Staff Meetings Have a Bad Reputation.
But Put a Little Thought Into Them, and Your People
Will Be Cheering in Unison.
Meetings. The word alone makes a lot of people tense up.
Owners don’t like staff meetings because they cost money. Employees don’t like them because meetings take up their time and can drag on and on. And too often, it feels like that money and time are wasted when everyone leaves the table and nothing really changes.
Many stores hold meetings as a matter of routine. “Once they’ve decided to have a meeting, I don’t think they probably spend that much time thinking about it,” says Tom LaForce of LaForce Teamwork Services, author of Meeting Hero, a guide to facilitating effective meetings. “That kind of meeting is what gives meetings a bad reputation.”
Even more stores avoid that problem — but only because they don’t hold meetings. Jewelry industry consultant Shane Decker says he frequently asks his audiences how many of them hold a weekly meeting. “Out of 500 people, I’ll have 20, 30 hands, maybe. Maybe.”
Your store doesn’t have to hold a weekly meeting — there’s a range of opinions about how often to meet, and whether to meet at all. But chances are, you’ll want to hold a meeting at some point. The following information should make that time together more valuable — maybe even enjoyable — for everyone involved.
When Do You Have a Meeting?
“There’s not a one-size-fits-all approach,” says Bryan Field, one of the founders of MeetingResult, a company that has developed a process and accompanying software for running better meetings. “The frequency is really driven by the underlying business process.”
To that point, jewelry industry consultant Harry Friedman says: “The No. 1 factor in determining how often to hold a store meeting is how often your inventory turns or policy changes.” If there aren’t products or operational changes to go over, there’s not necessarily a good reason to bring everyone together.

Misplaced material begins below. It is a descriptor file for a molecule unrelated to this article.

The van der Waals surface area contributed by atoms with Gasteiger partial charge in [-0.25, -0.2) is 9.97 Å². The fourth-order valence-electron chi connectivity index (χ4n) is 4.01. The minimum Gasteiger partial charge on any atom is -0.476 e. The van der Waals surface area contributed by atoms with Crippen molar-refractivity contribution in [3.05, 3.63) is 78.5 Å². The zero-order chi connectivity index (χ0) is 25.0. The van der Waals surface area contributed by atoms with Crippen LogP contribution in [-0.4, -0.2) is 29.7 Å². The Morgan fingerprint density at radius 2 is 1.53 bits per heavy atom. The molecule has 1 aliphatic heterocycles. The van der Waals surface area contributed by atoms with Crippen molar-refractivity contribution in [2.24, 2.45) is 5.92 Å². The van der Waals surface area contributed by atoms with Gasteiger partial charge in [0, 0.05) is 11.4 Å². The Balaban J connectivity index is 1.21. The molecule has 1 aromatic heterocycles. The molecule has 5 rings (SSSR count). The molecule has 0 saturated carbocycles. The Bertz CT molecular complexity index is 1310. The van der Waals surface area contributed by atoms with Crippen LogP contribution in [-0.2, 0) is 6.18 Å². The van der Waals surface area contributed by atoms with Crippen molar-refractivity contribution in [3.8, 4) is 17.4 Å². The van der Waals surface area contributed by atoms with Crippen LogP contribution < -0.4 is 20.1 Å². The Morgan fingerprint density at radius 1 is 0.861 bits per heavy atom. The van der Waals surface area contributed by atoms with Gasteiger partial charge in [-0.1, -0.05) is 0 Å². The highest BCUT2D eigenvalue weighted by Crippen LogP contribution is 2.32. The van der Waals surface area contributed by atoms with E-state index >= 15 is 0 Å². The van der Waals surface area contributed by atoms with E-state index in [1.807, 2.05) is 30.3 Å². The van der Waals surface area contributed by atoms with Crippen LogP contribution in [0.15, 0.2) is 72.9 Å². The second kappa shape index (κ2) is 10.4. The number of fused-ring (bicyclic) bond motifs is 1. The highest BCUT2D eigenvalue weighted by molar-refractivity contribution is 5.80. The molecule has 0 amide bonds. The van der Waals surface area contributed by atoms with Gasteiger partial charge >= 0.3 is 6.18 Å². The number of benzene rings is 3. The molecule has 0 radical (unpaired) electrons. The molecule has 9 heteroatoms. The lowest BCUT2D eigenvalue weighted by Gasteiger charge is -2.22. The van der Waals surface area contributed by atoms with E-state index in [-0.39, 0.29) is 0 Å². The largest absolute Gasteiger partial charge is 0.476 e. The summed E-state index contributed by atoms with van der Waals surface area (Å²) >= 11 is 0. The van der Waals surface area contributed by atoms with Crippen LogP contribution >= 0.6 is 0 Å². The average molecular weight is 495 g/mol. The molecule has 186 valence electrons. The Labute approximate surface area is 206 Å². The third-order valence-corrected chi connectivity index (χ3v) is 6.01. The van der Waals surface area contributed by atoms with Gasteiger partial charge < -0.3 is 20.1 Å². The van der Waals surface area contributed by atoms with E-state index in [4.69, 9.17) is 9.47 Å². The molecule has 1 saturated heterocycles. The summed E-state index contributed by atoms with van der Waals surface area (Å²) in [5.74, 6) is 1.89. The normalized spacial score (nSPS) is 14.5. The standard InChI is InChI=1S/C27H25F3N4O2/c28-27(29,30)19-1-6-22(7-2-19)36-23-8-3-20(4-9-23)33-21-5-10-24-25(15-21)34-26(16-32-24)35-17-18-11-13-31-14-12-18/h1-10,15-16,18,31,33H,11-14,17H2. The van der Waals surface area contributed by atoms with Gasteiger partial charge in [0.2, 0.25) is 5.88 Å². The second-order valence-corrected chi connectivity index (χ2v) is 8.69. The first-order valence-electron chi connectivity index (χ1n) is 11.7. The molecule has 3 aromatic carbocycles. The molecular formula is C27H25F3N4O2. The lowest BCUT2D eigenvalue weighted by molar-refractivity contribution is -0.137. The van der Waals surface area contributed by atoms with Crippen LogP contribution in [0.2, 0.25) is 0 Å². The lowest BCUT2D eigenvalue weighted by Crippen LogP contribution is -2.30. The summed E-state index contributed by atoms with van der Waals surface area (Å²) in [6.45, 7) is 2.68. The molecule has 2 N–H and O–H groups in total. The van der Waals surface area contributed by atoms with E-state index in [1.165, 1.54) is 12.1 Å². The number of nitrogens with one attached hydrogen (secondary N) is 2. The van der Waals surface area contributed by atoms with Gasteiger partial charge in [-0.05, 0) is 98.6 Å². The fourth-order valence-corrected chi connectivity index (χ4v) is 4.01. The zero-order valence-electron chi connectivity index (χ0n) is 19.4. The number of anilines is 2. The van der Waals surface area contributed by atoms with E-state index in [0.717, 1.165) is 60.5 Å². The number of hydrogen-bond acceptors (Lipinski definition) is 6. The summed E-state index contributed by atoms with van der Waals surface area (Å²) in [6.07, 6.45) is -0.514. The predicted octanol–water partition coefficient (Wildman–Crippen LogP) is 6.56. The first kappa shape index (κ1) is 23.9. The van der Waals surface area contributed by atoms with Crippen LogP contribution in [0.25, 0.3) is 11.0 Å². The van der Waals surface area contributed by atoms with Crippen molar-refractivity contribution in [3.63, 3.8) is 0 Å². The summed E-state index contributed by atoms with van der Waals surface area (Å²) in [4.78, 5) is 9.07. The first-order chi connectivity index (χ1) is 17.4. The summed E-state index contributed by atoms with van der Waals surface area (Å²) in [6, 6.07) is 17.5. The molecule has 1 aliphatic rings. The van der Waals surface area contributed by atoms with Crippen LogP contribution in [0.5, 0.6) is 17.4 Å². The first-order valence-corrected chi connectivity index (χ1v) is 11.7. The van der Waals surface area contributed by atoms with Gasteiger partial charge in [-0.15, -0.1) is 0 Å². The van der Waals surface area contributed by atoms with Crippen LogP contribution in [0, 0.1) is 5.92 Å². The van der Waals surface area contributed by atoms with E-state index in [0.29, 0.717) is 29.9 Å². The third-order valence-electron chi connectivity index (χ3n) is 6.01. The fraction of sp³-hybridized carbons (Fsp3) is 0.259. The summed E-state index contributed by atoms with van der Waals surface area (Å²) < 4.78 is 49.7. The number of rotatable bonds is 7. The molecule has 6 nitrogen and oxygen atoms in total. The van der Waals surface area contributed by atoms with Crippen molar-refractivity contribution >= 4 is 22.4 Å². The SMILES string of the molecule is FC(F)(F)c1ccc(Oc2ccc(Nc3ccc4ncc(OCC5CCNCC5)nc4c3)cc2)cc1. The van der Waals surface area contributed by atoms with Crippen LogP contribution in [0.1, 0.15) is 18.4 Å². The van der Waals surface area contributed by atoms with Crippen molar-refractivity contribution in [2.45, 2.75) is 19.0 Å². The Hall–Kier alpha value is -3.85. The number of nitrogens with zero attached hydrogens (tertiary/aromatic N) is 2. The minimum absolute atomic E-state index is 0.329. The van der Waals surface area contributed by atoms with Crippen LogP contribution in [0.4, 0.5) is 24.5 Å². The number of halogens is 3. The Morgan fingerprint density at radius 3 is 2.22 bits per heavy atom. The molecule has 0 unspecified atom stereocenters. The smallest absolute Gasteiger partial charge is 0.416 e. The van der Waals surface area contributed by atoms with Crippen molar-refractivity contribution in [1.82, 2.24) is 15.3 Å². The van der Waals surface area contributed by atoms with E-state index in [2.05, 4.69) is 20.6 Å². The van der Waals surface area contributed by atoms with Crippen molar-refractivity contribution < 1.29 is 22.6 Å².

“When it comes to meetings, the idea of a schedule isn’t the right question,” Tom LaForce says. “It’s always about purpose or problem: What are you trying to solve?” Meetings mean paying your whole staff to come in early or late, so you want to be sure that a meeting is the best communication tool for whatever information you want to deliver. “Why do you all need to be sitting there around the same table going over the sales numbers, as opposed to just emailing everybody the spreadsheet?”
At the eight locations of Lee Michaels Fine Jewelry, employees start the day with a “10 to 10” — a 10-minute meeting that begins 10 minutes before the doors open, at which employees check in and warm up for the day. Each store also holds a weekly meeting. The company recently gave iPad Minis to all employees, who can use the devices to watch videos or check out other information instead of looking up at a larger screen at the front of the room.
And don’t say it’s just because you want to make sure everybody looks at the numbers. If the information is critical for them to do their job, then their performance will suffer if they don’t have it. If awareness of the numbers has no bearing on their performance, then it definitely wasn’t worth paying everyone to review them together.
As long as you have a why, there are good reasons to stick to a regular schedule. For instance, Decker notes, “Our industry has more knowledge to sell than anything but the pharmaceutical industry.” Meetings are a great opportunity to improve product knowledge and role-play customer interactions.
Don't just bring people together so they think they have a say and then do what you were planning to regardless. Employees always sniff that out.